Home' A Plus Magazine : August 2013 Contents 16 August 2013
ness relationships with audit clients.
An existing counter to too-close relationships in many
countries, and a boost for the concept of professional scep-
ticism, is partner rotation. “Some believe that long tenure
by auditors makes them less sceptical and more willing to
accept client representations at face value,” notes Gillis.
“Some fresh eyes might audit better.”
In Hong Kong, key audit partner rotation provisions in the
Code of Ethics are in force. The key audit partner in respect of
a public interest entity is required to rotate after seven years,
and he or she cannot be a member of the engagement team
or be the key audit partner for the next two years. This helps
to prevent long-term relationships between companies and
their auditors creating a level of closeness that impairs au-
The Hong Kong profession generally supports partner
rotation. “New lead and audit partners will bring in f resh
perspectives and professional experience,” says Liu at
KPMG. “However, if you rotate the entire firm, you take
away all the accumulated experience the firm has of the
client. A lack of knowledge and understanding of the client
potentially increases risks of not detecting errors.”
However, critics of partner rotation argue that the former
audit partner often stays close to the client, even rotating
back on the engagement as soon as possible. New lead part-
ners might be reluctant to challenge the work of a colleague,
The Institute believes that partner rotation safeguards
are adequate to ensure the integrity of audits in Hong Kong.
“ Work is going on to extend requirements to more members
of the audit team,” adds Joy.
He notes that the International Ethics Standards Board
for Accountants is developing a project to review the long
association provisions in Section 290 of the Code of Ethics.
“ This will ensure that they continue to provide robust and
appropriate safeguards against the familiarity and self-
interest threats arising from long association w ith an
audit client,” Joy says.
understanding of the client ’s business, industry risks,
operations and controls obtained through years of ser-
vice would allow the auditor to do a better job of focus-
ing on the key risks and raising the appropriate ques-
tions, thereby enhancing audit quality,” says Chao.
Auditors stress that mandatory rotation puts unneces-
sary burdens on both auditors and clients, especially as
the hardest part of an audit engagement is at the begin-
ning. “Studies indicate most problems arise in the first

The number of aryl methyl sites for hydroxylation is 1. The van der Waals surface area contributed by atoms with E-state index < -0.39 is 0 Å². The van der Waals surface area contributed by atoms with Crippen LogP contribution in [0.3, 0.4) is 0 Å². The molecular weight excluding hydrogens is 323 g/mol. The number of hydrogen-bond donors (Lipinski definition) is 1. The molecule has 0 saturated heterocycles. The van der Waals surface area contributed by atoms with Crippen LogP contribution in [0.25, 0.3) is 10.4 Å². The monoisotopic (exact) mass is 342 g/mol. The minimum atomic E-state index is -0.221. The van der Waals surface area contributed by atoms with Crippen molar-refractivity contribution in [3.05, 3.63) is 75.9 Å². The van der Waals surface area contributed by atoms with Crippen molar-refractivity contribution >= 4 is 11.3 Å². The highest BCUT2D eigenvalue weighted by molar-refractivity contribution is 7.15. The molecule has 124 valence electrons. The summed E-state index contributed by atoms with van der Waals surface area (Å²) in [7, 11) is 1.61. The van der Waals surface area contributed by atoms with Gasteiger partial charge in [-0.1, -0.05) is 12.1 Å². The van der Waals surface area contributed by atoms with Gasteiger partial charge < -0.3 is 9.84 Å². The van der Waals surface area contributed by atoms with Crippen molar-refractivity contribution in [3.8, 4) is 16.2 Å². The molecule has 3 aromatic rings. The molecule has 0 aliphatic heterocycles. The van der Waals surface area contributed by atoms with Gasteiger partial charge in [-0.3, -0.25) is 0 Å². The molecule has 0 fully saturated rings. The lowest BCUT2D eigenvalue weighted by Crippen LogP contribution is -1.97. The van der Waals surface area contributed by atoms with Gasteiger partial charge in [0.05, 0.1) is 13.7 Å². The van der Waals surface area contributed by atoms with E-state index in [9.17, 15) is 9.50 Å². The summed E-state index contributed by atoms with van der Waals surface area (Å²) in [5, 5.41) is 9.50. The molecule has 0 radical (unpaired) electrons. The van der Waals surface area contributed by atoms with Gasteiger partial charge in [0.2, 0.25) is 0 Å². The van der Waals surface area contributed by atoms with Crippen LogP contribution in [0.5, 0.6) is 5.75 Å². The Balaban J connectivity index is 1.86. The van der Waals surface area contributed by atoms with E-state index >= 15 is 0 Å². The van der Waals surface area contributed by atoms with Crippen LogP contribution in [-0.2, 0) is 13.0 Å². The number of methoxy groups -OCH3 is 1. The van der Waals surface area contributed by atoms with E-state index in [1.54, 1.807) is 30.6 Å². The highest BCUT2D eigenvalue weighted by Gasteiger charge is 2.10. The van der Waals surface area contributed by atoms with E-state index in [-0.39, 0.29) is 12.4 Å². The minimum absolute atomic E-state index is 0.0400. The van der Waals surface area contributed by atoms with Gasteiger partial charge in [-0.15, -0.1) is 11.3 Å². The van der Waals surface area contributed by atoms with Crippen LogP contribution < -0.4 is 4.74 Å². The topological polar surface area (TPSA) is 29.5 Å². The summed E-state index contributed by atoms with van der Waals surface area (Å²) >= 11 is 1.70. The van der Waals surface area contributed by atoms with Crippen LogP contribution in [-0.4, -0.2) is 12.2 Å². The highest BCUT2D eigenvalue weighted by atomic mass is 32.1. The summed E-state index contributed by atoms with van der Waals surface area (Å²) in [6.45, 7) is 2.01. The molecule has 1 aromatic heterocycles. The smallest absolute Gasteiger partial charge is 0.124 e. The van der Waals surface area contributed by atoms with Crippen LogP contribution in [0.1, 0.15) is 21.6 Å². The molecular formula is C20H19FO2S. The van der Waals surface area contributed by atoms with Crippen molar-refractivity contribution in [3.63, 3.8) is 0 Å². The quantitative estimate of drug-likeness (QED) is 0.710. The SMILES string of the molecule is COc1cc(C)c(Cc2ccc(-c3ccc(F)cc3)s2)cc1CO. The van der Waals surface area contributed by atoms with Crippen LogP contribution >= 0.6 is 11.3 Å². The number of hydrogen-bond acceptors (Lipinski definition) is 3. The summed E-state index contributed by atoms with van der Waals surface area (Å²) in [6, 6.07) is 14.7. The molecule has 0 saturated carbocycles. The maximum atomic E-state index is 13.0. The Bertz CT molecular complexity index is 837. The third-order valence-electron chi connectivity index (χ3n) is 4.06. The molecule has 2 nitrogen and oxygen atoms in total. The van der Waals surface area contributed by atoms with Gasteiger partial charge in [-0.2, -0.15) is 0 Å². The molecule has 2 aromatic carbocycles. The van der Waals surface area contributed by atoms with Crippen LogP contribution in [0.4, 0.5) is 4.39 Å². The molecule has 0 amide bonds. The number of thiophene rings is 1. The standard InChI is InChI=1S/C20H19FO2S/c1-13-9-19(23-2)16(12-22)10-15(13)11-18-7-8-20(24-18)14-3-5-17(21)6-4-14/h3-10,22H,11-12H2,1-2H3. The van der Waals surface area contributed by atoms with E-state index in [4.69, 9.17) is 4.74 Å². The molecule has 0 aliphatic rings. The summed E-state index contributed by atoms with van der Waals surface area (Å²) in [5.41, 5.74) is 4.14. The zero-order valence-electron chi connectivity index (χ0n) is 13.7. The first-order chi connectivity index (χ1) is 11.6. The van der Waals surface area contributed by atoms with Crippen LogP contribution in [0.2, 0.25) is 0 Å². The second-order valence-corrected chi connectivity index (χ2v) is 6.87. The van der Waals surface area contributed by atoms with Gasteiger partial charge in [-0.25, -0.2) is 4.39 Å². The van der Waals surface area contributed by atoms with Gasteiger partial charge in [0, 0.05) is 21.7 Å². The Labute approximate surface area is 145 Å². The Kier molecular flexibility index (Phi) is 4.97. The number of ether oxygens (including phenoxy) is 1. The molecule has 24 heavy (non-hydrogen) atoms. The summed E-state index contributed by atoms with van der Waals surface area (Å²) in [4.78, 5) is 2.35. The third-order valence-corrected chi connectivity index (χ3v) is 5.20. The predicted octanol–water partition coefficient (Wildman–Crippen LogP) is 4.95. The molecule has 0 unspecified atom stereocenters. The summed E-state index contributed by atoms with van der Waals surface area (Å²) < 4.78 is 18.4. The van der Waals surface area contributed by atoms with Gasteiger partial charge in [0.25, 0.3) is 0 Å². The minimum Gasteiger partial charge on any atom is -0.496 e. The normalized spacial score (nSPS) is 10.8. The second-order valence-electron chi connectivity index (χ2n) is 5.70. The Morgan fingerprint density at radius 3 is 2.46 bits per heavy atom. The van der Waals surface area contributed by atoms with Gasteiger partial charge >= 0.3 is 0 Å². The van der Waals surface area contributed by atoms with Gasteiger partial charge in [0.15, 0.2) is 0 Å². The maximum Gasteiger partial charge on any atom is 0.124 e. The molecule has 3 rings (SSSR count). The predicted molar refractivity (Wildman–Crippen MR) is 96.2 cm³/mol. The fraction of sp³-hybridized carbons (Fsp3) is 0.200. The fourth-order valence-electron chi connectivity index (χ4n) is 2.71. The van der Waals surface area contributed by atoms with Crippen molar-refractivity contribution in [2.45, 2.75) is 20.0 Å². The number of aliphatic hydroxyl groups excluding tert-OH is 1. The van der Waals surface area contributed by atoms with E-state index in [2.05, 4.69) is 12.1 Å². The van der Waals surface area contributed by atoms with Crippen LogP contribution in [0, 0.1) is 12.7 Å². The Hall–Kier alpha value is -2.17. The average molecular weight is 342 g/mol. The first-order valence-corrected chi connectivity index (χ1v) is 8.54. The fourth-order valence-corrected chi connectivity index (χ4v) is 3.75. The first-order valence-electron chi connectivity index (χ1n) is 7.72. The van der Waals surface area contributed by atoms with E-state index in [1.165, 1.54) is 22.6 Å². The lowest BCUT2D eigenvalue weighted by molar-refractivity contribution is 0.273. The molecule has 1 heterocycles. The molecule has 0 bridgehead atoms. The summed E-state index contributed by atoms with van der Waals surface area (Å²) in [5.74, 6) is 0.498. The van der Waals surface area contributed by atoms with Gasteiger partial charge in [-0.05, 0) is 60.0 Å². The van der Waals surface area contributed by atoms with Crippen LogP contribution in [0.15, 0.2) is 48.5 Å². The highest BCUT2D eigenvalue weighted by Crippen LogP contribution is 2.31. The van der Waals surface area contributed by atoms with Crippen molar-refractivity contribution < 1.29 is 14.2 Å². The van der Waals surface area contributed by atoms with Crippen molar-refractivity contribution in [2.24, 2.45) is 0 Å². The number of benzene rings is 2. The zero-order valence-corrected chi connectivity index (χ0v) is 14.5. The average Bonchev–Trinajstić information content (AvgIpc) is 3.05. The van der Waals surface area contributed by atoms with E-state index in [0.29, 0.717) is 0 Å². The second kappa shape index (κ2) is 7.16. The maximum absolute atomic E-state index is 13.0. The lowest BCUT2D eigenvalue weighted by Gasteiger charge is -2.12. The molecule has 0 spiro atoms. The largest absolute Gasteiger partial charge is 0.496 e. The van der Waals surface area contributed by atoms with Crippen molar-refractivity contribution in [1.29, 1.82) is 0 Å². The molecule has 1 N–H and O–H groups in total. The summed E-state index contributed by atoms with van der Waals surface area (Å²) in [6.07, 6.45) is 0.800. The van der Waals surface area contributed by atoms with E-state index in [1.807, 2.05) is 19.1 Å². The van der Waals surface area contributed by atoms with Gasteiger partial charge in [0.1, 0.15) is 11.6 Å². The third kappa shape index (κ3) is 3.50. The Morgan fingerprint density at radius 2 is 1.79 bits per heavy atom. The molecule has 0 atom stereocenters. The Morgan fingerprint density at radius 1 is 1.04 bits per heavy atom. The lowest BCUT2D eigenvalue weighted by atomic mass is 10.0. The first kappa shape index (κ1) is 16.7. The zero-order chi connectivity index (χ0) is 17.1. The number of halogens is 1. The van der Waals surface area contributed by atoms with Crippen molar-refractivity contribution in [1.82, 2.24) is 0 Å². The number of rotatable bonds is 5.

two years of appointment,” says Joy.
Accepting a new audit engagement requires exten-
sive research about the nature and complexity of the
company’s business, the qualifications and reputation of
senior management and board as well as internal analy-
sis of the auditing firm’s ow n expertise.
In the U.S., the PCAOB received hundreds of com-
ment letters from company directors who argued that
mandatory auditor rotation would not improve audit
quality because auditors at large public companies
would face a steep learning cur ve in the first few years
of the job.
“In a large company, the new auditor would take a
year or two to get up to speed on all the activities and
issues relevant to the new audit engagement,” Rob-
ert C. Pozen, the former chairman of MFS Investment
Management and a senior lecturer at Harvard Business
School, told the PCAOB.
Many objections to long audit
contracts centre on profes-
sional scepticism – an atti-
tude that requires an auditor
to keep an open, questioning
mind, assume that manage-
ment is neither honest nor dis-
honest, and maintain alertness
to conditions which may indicate
possible misstatement due to error or
fraud, and a critical assessment of audit
“ There are specific professional ethical
standards and independence requirements
in place for auditors to safeguard auditor indepen-
dence,” Chao says, citing the prohibition of direct
financial interests in audit clients and of contin-
gent fee arrangements, restrictions on scope of
ser vices, personal relationships and joint busi-
“There are concerns
that even if there were
benefits of mandatory
rotation, they would
be outweighed by the
negative effects. ”
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